I think the best, most telling praise I can offer this book is that I read the last 300 pages or so in one sitting, staying up late into the night to do so. As much as I normally read, I tend to do it in chunks–read a bit, go do other things and digest what I read, read more, repeat. It’s rare for me to just not put a book down. But that’s exactly how I was with Seraphina. I didn’t want to put it down past a certain point–and I didn’t.
This was admittedly past a certain point…while I admired the excellent quality of writing from the moment I started reading this book, I think it took me 100-150 pages of the story before I was really started to like Seraphina or get really involved with the story. Before that, while I acknowledged the good writing, and was especially fascinated by Hartman’s world building, I struggled to really care what happened to Seraphina herself.
However, that detachment definitely faded as I kept reading, and before I knew it, I was hooked. I read so many YA fantasy novels that are enjoyable but not brilliant that I think sometimes I forget what good writing is like. And this is good writing. The best comparison might be with another love of mine, chocolate. You know how a Hershey bar is good? It’s cheap chocolate. Nothing refined. A little too sweet and processed, without much kick. But it’s fine if you just need something for a craving. But then you know that feeling when you finally try a gourmet Fair Trade dark chocolate bar, perhaps with touches of chili pepper, sea salt, or orange essence, and it just blows your mind? Well, this book was one of those fancy expensive chocolate bars. I could just let the writing dissolve on my tongue–and I didn’t want to stop.
As I said, it took time to get connected to the story. That has a lot to do with the protagonist, Seraphina. She is complex and talented, strong and intelligent and beautiful. She is also self-admittedly prickly and practiced at deception, used to keeping other people at a distance from herself. She has her reasons, very valid, serious reasons, but it takes some time to find the likable core, the brave and loving heart and the strong and curious mind beneath that prickly exterior. Once I did, though, I found myself loving her more and more.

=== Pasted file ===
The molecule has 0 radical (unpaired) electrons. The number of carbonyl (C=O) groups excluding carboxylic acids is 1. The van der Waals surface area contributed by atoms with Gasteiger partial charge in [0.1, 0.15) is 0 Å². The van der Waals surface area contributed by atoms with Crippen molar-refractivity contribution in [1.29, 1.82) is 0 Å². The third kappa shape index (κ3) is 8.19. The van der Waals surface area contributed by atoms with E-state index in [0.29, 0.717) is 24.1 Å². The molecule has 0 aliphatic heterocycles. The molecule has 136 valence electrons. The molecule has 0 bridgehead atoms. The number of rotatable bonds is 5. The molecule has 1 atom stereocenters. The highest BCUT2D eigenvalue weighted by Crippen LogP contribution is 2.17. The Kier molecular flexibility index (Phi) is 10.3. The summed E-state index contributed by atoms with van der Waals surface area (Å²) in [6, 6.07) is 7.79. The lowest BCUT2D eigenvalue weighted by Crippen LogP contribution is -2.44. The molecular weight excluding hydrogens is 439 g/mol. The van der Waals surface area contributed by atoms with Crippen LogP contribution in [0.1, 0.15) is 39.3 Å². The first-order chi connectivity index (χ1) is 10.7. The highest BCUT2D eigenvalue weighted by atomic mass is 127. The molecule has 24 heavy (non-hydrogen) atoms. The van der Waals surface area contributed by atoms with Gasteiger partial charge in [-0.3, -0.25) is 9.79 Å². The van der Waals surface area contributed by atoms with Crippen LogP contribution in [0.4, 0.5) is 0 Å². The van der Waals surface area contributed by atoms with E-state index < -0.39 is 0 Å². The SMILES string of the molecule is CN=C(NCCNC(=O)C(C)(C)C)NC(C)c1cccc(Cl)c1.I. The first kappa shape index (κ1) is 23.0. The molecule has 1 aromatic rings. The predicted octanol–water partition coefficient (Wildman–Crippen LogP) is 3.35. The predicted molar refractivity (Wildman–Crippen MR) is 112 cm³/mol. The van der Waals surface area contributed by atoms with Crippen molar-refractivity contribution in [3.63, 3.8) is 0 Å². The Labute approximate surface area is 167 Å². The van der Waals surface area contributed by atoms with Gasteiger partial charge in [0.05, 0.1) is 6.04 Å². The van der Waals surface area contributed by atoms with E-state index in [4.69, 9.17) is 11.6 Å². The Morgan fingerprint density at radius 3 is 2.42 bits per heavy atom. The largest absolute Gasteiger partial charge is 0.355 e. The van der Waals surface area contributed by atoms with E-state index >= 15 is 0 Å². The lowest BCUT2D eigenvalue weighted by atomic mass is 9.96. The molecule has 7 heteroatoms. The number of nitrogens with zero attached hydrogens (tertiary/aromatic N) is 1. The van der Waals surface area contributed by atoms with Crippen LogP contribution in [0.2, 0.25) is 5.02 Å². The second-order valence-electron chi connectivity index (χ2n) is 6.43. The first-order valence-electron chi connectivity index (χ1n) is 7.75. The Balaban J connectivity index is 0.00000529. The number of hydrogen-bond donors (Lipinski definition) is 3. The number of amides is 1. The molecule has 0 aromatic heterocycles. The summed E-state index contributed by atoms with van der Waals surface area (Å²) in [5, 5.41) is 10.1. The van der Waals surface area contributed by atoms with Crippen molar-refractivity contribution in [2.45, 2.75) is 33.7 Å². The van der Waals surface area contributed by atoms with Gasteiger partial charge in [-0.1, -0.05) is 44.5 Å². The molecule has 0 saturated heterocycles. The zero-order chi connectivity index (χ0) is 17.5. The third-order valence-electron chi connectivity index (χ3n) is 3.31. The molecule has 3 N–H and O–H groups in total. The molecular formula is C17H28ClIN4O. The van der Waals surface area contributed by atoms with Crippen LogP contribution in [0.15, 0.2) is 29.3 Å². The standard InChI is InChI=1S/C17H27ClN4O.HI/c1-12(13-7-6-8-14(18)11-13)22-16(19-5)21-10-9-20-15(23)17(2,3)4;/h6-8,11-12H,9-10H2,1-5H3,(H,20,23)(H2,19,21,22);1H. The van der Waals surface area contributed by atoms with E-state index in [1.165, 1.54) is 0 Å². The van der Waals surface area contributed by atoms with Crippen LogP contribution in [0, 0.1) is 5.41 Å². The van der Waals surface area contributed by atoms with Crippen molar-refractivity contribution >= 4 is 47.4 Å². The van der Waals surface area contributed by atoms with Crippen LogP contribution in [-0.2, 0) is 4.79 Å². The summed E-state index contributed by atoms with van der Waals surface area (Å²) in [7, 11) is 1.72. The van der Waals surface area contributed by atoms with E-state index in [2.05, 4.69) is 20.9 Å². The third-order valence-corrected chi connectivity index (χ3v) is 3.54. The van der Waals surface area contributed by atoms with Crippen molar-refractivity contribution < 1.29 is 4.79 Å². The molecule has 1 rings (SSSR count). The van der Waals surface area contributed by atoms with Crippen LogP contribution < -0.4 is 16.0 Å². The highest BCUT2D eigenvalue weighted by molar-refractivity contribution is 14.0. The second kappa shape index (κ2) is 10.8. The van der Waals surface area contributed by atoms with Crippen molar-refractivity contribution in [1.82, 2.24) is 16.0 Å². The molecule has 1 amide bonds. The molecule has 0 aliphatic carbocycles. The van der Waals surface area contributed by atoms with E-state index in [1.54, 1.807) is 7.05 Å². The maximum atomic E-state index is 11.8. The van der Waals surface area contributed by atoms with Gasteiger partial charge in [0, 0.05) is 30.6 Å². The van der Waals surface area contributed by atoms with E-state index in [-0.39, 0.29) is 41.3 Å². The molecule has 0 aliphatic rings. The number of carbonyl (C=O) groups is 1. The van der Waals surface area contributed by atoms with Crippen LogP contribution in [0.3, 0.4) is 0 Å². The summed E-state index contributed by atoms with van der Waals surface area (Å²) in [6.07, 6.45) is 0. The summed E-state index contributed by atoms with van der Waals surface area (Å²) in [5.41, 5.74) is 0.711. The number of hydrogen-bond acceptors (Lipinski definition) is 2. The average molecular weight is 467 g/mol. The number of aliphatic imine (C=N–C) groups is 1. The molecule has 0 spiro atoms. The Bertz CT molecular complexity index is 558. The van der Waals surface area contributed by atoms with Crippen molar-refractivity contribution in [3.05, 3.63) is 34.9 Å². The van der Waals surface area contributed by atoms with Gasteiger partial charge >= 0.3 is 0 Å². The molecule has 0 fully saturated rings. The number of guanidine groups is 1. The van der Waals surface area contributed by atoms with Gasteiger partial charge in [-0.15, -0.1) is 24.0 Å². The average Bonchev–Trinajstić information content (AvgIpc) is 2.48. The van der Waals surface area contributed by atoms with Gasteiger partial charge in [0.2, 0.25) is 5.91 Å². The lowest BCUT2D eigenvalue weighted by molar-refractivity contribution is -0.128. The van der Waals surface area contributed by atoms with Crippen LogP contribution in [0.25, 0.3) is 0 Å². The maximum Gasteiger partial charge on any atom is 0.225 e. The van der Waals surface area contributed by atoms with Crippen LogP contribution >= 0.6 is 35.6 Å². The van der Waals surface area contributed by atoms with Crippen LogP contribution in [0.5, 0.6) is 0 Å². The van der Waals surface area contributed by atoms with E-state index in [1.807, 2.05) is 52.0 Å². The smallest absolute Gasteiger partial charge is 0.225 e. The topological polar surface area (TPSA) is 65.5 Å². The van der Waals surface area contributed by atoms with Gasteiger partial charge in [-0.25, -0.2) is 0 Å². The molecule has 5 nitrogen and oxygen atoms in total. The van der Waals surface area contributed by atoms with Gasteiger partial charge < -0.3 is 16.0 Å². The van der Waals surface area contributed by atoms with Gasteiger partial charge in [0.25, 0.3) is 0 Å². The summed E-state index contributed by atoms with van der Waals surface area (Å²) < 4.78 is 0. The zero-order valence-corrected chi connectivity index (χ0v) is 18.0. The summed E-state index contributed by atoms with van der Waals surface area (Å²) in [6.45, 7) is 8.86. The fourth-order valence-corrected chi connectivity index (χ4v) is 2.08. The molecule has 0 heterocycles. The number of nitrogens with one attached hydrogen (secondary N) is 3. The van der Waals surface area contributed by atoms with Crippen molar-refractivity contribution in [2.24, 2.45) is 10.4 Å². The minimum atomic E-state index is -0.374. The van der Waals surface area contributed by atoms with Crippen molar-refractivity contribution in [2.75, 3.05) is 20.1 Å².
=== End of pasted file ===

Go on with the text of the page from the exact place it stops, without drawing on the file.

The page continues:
Much like Kiggs. I loved Kiggs. The strong and faithful defender of the realm…who is also a devoted reader only too delighted to find someone else with whom he can discuss philosophy…who is also the bastard prince, with a touch of hidden vulnerability, living with a stigma that is no fault of his own. He is incredibly perceptive, with an ability to be tender, fierce, or self-sacrificing, as the occasion necessitates. He fits a certain type in fantasy writing, like Valek in Poison Study, Brigan in Fire, etc, but is one of my favorite examples of this type, because of the way that the complexity of his character complements his more superficial qualities of bravery and nobility.
Glisselda, despite her distractingly weird name, was absolutely charming. (A lot of the characters in this story had names that were strange and awkward for me, so I didn’t hold it against them.) I wasn’t sure at first if I was SUPPOSED to like her, but I did anyway. She was irrepressible and delightful, smarter than she seemed, a quick study as well as charming and beautiful. She was also generous in spirit, and grew into a valuable ally. I liked that the book didn’t take the easy route and just set the two females up as cat-fighting enemies and competitors. It’s much more interesting (and realistic) to have them as good friends with a common goal.
Orma was also wonderful. He, as part of the dragon culture in this book in general, fascinated me from the beginning, and my fascination grew into a much deeper appreciation of him the more I learned about him. The dragons seemed to me like a society of autistic people, with their lack of emotions and their common struggle to understand human social interactions. They were also brilliant and fascinating, in both their dragon and their saarantrai forms, and their contrast with the humans of Goredd and the surrounding kingdoms allowed for some excellent depictions and discussion of the nature of prejudice.
The detailed world that Hartman set up is just as strong as any of her characters, human or dragon. It is so rich, so detailed, so coherent within its own rules. I think that my own classical musical ignorance may have deprived me of one level of appreciation of the story, but the musical nature of the story did not in any way detract from my enjoyment of Seraphina. The story unfolded, petal after petal, into an intoxicating tale, one that satisfies on its own, and yet leaves me eager for the next book. I can’t wait to see what happens next in Drachomachia, for further development of all the characters–not just Seraphina, Orma, and the remaining royal family, but also Seraphina’s grotesques, and, I would assume, an increasing cast of military and draconian characters. I also look forward to further expansion throughout the story’s setting, hopefully introductions to the other countries, like SamSam and Ninys, and the world of dracomachian fighting.